Guest:  Dr. James (Jim) Wertz:  Topics:  Methods for dramatically reducing space mission costs, schedules, & launches.  Please direct all comments and questions regarding Space Show programs/guest(s) to the Space Show blog, http://thespaceshow.wordpress.com.  Comments and questions should be relevant to the specific Space Show program. Written Transcripts of Space Show programs are a violation of our copyright and are not permitted without prior written consent, even if for your own use. We do not permit the commercial use of Space Show programs or any part thereof, nor do we permit editing, YouTube clips, or clips placed on other private channels & websites. Space Show programs can be quoted, but the quote must be cited or referenced using the proper citation format. Contact The Space Show for further information.

     We welcomed Dr. Jim Wertz, President of Microcosm, back to the show to discuss various methods & tools for reducing total space mission costs.  Our guest talked about successful programs and tools that have so far contributed to total mission cost reduction.  In the first segment of our 1 hour 33 minute program, Dr. Wertz started by defining what he meant by reinventing space.  He said this refers to a dramatic reduction in total space mission costs by a factor of 2::10 for schedule related reductions and 2-5 times for space access related costs.  Early on he was asked about reducing costs by increasing the launch rate, a common argument heard in various sectors of the space industry.  His response might surprise you.  Dr. Wertz cited examples to support his comments, specifically Surrey Satellite in the UK (SSTL) as they have been reducing costs successfully for 25 years.  He said modern technology must be used. He also pointed us to his Reinventing Space Project with the USC Astronautics Department.  Also, he pointed us to these websites for more information, www.smad.com/ie/ieframessr2.html and www.smad.com/ReinventingSpace.html.  Dr. Wertz mentioned disaggregation regarding the military using smaller spacecraft and different orbits.  He was asked about cubesats and cubesat launchers, the Scorpius launch vehicle, and NanoEye.  Jim offered sequestration and budgetary comments and pointed out the difficulty in mission planning and more when the nation continues to operate on CR rather than a budget.  He talked about the potential seriousness of the sequestration cuts.  In response to questions about the private sector and SAA type agreements, he pointed out that they exclude the smaller, more creative and innovative cutting edge companies as they are often unable to contribute the required financial portion of the agreement.  Jim pointed out that the goal was to reduce total mission costs, not just launch costs. He said that the launch cost was not always the most costly component of the mission.  As the segment ended, he talked about emergency response and the need for a rapid response, something that is today unavailable.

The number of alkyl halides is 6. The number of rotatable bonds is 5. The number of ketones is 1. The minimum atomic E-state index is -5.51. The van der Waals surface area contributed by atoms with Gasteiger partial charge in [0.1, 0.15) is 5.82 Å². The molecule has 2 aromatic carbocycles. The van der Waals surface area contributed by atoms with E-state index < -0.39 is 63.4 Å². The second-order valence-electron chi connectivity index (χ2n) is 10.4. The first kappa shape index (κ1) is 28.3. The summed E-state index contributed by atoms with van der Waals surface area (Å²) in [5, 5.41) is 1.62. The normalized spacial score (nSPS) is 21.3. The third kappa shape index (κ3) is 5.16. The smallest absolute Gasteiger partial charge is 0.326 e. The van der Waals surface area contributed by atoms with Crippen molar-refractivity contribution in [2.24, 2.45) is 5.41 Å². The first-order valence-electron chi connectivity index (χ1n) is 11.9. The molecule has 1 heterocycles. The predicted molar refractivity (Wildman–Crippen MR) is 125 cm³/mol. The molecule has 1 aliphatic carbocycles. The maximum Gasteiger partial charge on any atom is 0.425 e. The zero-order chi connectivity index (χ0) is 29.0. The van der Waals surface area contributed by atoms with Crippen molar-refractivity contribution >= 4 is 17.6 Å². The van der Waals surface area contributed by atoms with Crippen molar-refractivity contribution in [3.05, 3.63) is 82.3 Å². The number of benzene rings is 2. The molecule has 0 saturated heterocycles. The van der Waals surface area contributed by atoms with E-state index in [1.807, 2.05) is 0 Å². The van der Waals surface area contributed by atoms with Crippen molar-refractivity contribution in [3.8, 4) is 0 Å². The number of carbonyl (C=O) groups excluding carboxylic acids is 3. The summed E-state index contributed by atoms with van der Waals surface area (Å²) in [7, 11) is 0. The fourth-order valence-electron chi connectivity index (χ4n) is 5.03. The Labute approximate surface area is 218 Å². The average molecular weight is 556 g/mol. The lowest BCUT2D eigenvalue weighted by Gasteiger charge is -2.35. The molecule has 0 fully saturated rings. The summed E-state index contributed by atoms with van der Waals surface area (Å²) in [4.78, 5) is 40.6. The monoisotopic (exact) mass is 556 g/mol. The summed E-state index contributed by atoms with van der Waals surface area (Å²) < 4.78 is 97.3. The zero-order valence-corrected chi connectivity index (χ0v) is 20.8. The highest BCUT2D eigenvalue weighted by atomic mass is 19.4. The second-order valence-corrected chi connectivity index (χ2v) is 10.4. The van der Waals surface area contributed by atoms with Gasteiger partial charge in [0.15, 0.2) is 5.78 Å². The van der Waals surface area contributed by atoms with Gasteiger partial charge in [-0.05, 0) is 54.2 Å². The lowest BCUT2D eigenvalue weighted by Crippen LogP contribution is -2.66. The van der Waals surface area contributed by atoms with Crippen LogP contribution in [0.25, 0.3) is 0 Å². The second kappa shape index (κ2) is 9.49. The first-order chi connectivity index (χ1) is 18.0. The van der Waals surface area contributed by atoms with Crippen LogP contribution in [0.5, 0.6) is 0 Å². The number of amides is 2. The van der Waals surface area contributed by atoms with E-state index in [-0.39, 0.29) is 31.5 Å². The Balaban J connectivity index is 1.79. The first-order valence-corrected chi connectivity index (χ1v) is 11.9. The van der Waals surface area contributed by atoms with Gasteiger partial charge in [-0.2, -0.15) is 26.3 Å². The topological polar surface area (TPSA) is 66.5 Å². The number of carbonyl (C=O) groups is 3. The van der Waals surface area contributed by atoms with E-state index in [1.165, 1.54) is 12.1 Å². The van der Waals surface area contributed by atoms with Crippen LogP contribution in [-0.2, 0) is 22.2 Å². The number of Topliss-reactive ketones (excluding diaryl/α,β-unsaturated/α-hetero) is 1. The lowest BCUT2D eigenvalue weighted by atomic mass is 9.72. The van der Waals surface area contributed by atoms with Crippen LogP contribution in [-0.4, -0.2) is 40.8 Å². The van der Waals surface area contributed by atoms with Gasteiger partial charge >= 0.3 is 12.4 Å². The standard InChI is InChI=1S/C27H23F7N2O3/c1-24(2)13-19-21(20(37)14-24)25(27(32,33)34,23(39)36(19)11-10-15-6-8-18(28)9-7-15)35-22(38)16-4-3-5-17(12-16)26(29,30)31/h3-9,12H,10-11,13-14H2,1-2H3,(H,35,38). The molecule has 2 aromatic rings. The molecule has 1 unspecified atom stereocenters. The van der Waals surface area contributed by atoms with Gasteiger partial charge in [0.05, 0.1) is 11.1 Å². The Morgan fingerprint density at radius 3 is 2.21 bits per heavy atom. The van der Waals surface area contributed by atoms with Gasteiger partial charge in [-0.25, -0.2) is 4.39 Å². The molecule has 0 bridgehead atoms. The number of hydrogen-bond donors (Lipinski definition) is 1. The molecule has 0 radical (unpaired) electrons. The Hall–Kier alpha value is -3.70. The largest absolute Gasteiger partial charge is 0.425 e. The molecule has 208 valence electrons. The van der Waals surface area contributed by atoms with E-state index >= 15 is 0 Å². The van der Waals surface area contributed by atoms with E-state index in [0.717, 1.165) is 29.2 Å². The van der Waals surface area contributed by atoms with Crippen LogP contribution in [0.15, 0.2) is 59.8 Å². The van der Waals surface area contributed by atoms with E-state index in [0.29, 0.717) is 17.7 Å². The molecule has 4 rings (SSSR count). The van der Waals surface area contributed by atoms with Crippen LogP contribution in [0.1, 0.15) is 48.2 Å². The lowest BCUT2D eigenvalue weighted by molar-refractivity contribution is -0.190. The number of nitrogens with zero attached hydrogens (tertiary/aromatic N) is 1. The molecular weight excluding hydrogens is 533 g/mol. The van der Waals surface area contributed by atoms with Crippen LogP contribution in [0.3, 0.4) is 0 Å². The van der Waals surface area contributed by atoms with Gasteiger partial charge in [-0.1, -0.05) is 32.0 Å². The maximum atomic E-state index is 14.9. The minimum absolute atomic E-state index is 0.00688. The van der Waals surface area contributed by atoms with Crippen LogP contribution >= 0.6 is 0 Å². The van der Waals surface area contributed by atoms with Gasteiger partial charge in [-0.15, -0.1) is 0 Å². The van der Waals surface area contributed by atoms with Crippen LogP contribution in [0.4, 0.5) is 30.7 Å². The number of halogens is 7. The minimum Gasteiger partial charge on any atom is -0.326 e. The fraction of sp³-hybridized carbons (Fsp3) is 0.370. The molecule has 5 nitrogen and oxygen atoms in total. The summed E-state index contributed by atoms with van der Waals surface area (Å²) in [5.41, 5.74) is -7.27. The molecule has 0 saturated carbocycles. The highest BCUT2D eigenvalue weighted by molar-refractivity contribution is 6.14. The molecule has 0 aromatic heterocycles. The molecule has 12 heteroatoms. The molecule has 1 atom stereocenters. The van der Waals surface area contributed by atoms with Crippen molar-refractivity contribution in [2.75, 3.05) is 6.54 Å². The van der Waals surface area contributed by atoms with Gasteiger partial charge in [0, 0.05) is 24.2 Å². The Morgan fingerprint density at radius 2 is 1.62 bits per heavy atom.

In the second segment, we talked about the Cassini Resource Exchange as an effective policy that reduced mission costs and enabled an on time project.  Don’t miss the details about this program.  He again talked about SSTL and pointed out that their attitude is what makes them special & so good.  SSTL has pride in reducing mission costs. We don’t have such pride.  Dr. Wertz talked about Trading on Requirements and why it is risky.  During the first segment, fuel depots were offered up as a possible way to reduce mission costs but Dr. Wertz put them in the marginal category. During this segment, listeners had lots of questions about fuel depots.  In fact, it was as if they cared more about their vision and beliefs regarding fuel depots than the overall message Dr. Wertz was putting out. Clearly fuel depots have the attention of space enthusiasts & sectors of the industry no matter what.  A listener also asked about advanced propulsion concepts as represented by several companies pushing very advanced designs.  Dr. Wertz mentioned that the amateur satellite network could be used to reduce mission costs and talked about the success of AMSAT.  More listener questions came in regarding fuel depots, by far the most common discussion and question topic of the day.  Jim talked about future programs that may offer economies of scale such as SSP.  The last questions came in from Tim regarding our discussion of using pressure fed systems over the use of systems with a turbo pump.  He also wanted to know about rocket reusability.  Jim’s answers may again surprise you.

     Please post your comments/questions on The Space Show blog above.  You can email Dr. Wertz through me using drspace@thespaceshow.com.